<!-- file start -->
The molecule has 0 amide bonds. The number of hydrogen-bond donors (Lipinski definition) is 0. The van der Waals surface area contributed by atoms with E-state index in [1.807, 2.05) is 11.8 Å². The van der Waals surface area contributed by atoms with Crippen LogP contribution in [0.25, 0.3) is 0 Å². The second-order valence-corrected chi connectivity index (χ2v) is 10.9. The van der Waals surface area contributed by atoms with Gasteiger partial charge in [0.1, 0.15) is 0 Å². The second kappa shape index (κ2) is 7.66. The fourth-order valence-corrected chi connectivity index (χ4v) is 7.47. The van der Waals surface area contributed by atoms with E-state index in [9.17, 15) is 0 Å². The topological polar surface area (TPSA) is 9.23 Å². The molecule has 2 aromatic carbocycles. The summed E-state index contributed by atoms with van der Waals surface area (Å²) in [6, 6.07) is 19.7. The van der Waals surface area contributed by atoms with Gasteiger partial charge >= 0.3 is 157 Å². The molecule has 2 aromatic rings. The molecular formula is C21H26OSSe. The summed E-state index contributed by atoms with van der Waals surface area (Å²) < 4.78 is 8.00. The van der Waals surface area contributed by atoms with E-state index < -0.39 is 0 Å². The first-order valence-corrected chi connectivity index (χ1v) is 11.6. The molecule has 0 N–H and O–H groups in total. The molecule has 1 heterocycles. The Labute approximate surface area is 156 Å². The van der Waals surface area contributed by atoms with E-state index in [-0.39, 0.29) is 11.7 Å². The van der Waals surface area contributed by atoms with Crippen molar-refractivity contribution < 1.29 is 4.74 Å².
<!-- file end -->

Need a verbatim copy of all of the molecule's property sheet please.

The molecule has 0 amide bonds. The number of hydrogen-bond donors (Lipinski definition) is 0. The van der Waals surface area contributed by atoms with E-state index in [1.807, 2.05) is 11.8 Å². The van der Waals surface area contributed by atoms with Crippen LogP contribution in [0.25, 0.3) is 0 Å². The second-order valence-corrected chi connectivity index (χ2v) is 10.9. The van der Waals surface area contributed by atoms with Gasteiger partial charge in [0.1, 0.15) is 0 Å². The second kappa shape index (κ2) is 7.66. The fourth-order valence-corrected chi connectivity index (χ4v) is 7.47. The van der Waals surface area contributed by atoms with E-state index in [9.17, 15) is 0 Å². The topological polar surface area (TPSA) is 9.23 Å². The molecule has 2 aromatic carbocycles. The summed E-state index contributed by atoms with van der Waals surface area (Å²) in [6, 6.07) is 19.7. The van der Waals surface area contributed by atoms with Gasteiger partial charge >= 0.3 is 157 Å². The molecule has 2 aromatic rings. The molecular formula is C21H26OSSe. The summed E-state index contributed by atoms with van der Waals surface area (Å²) < 4.78 is 8.00. The van der Waals surface area contributed by atoms with E-state index < -0.39 is 0 Å². The first-order valence-corrected chi connectivity index (χ1v) is 11.6. The molecule has 0 N–H and O–H groups in total. The molecule has 1 heterocycles. The Labute approximate surface area is 156 Å². The van der Waals surface area contributed by atoms with E-state index in [-0.39, 0.29) is 11.7 Å². The van der Waals surface area contributed by atoms with Crippen molar-refractivity contribution < 1.29 is 4.74 Å².